A House-Boat on the Styx

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A House-Boat on the Styx
Scan of "A House-Boat on the Styx" (English, cover).jpg
1895 cover
Author John Kendrick Bangs
Country United States
Language English
Series Associated Shades
Genre Fantasy short stories
Publisher Harper & Brothers
Publication date
1895
Media type Print (Hardback)
Pages 171 pp
ISBN NA
Followed by Pursuit of the House-Boat

A House-Boat on the Styx is a book written by John Kendrick Bangs and published in 1895.

Plot summary[edit]

The premise of the book is that everyone who has ever died (up to the time in which the book is set, which seems to be about the time of its publication) has gone to Styx, the river that circles the underworld.

The book begins with Charon, ferryman of the Styx being startled—and annoyed—by the arrival of a houseboat on the Styx. At first afraid that the boat will put him out of business, he later finds out that he is actually to be appointed the boat's janitor.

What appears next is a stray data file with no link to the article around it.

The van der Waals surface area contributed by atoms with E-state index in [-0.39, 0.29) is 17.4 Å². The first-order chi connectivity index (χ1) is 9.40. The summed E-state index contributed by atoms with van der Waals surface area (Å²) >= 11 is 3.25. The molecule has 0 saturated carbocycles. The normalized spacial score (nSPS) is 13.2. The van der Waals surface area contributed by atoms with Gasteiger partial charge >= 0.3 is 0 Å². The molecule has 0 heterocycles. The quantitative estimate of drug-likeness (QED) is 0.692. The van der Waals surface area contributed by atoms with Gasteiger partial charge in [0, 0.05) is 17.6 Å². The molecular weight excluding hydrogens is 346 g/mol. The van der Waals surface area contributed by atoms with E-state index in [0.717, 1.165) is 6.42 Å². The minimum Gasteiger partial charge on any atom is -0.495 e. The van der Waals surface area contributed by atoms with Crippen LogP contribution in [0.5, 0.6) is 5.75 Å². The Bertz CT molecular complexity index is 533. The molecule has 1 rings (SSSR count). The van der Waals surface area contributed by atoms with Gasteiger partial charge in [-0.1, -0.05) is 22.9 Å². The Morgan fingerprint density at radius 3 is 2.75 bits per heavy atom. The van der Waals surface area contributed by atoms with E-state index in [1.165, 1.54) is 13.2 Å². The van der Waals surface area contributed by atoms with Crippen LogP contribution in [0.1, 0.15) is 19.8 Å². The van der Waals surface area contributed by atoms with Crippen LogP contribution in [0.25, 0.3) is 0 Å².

What follows are eleven more stories (for a total of twelve) which are set on the house boat. There is no central theme, and the purpose of the book appears to be as a literary thought experiment to see what would happen if various famous dead people were put in the same room with each other. Each chapter is a short story featuring various souls from history and mythology. In the twelfth chapter the house boat disappears, leading into the sequel, Pursuit of the House-Boat.

Notes[edit]

A House-Boat on the Styx appears to have no original fictional characters in it. All are borrowed—with varying degrees of licence—from either history or mythology.

Bangs' idea of setting people in the afterlife (called Bangsian fantasy after his name) is quite similar to a book called God Bless You, Dr. Kevorkian by Kurt Vonnegut.

Throughout the book, there is a running joke that Shakespeare didn't actually write any of his own plays, that they were actually ghostwritten by Sir Francis Bacon, Sir Walter Raleigh, and other contemporaries. Will always tries to change the subject quickly when authorship comes into conversation.

Heroes in Hell, the first book in a series of fantasy short story collections by various authors, has a similar, albeit more modern, theme.

Philip José Farmer's Riverworld series is similar in that the main characters are, for the most part, historical figures who are resurrected on a planet with one great river winding around it, and Farmer credited the book as one of his inspirations for the series.[1]

The book was among the best selling books in the United States in 1896.

References[edit]

External links[edit]